conflict of interest Page 52 ”The IPCC does not have a conflict-of-interest or disclosure policy for its senior leadership ………or the Staff of the Technical Support Units.” Also, on Page 53……. “Questions about potential conflicts of interest, for example, have been raised about the IPCC Chair’s service as an adviser to, and board member of, for-profit energy companies (Pielke 2010b) and about the practice of scientists responsible for writing assessments reviewing their own work.” Also, Page 23. ”A complication could arise when Lead Authors are sitting side by side with their government representative, which might put the Lead Authors in the difficult situation of either supporting a government position at odds with the Working Group report or opposing their government’s position. This may be most awkward when authors are also government employees.”
    poorly reflecting uncertainties : This was addressed by the following recommendations viz. “Each Working Group should use the qualitative level-of-understanding scale in its Summary for Policymakers and Technical Summary, as suggested in IPCC’s uncertainty guidance for the Fourth Assessment Report. This scale may be supplemented by a quantitative probability scale, if appropriate.” ”Chapter Lead Authors should provide a traceable account of how they arrived at their ratings for level of scientific understanding and likelihood that an outcome will occur.” ”Quantitative probabilities (as in the likelihood scale) should be used to describe the probability of well-defined outcomes only when there is sufficient evidence. Authors should indicate the basis for assigning a probability to an outcome or event (e.g., based on measurement, expert judgment, and/or model runs).” ”The likelihood scale should be stated in terms of probabilities (numbers) in addition to words to improve understanding of uncertainty.” ”Where practical, formal expert elicitation procedures should be used to obtain subjective probabilities for key results.”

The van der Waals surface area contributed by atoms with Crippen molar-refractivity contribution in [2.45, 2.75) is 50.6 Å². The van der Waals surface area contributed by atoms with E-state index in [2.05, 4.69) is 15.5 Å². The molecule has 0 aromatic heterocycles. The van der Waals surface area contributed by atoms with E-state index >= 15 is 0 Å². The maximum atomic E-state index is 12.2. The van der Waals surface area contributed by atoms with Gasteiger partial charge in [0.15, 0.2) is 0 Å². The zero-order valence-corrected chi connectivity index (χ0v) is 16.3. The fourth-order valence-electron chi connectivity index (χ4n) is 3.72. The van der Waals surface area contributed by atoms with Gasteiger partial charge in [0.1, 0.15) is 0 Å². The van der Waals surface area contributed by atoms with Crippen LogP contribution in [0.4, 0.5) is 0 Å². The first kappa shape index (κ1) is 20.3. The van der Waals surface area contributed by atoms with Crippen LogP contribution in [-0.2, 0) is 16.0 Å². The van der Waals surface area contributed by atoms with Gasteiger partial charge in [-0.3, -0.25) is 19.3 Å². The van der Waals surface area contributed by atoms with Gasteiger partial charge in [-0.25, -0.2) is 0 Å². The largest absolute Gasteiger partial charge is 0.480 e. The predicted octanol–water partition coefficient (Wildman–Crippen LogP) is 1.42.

vague statements not supported by evidence: Page xv of the Executive Summary ”The Working Group II Summary for Policymakers has been criticized for various errors and for emphasizing the negative impacts of climate change. These problems derive partly from a failure to adhere to IPCC’s uncertainty guidance for the fourth assessment and partly from shortcomings in the guidance itself. Authors were urged to consider the amount of evidence and level of agreement about all conclusions and to apply subjective probabilities of confidence to conclusions when there was high agreement and much evidence. However, authors reported high confidence in some statements for which there is little evidence. Furthermore, by making vague statements that were difficult to refute, authors were able to attach ‘high confidence’ to the statements. The Working Group II Summary for Policymakers contains many such statements that are not supported sufficiently in the literature, not put into perspective, or not expressed clearly.” Also, at page 39 “….it is unclear whose judgements are reflected in the ratings that appear in the Fourth Assessment Report or how the judgements were determined.” This seems to suggest that the judgements are arbitrary and not based on any objective criteria to justify them.